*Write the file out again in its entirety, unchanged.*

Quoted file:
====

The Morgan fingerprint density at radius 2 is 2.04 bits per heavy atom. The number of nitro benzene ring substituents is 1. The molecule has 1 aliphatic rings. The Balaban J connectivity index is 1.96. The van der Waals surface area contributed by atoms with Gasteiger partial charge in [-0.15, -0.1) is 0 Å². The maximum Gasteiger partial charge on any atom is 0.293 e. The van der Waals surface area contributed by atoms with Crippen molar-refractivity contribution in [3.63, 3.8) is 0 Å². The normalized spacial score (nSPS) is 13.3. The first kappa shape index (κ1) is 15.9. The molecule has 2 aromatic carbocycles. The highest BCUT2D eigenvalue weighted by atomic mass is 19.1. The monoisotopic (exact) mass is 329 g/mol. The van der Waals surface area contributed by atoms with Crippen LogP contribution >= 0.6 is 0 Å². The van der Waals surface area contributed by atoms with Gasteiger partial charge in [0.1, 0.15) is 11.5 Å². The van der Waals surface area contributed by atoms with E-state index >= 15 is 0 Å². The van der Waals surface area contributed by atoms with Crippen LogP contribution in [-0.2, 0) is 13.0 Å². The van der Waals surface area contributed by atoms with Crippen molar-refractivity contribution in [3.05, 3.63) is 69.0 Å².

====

The Morgan fingerprint density at radius 2 is 2.04 bits per heavy atom. The number of nitro benzene ring substituents is 1. The molecule has 1 aliphatic rings. The Balaban J connectivity index is 1.96. The van der Waals surface area contributed by atoms with Gasteiger partial charge in [-0.15, -0.1) is 0 Å². The maximum Gasteiger partial charge on any atom is 0.293 e. The van der Waals surface area contributed by atoms with Crippen molar-refractivity contribution in [3.63, 3.8) is 0 Å². The normalized spacial score (nSPS) is 13.3. The first kappa shape index (κ1) is 15.9. The molecule has 2 aromatic carbocycles. The highest BCUT2D eigenvalue weighted by atomic mass is 19.1. The monoisotopic (exact) mass is 329 g/mol. The van der Waals surface area contributed by atoms with Crippen LogP contribution >= 0.6 is 0 Å². The van der Waals surface area contributed by atoms with Gasteiger partial charge in [0.1, 0.15) is 11.5 Å². The van der Waals surface area contributed by atoms with E-state index >= 15 is 0 Å². The van der Waals surface area contributed by atoms with Crippen LogP contribution in [-0.2, 0) is 13.0 Å². The van der Waals surface area contributed by atoms with Crippen molar-refractivity contribution in [3.05, 3.63) is 69.0 Å².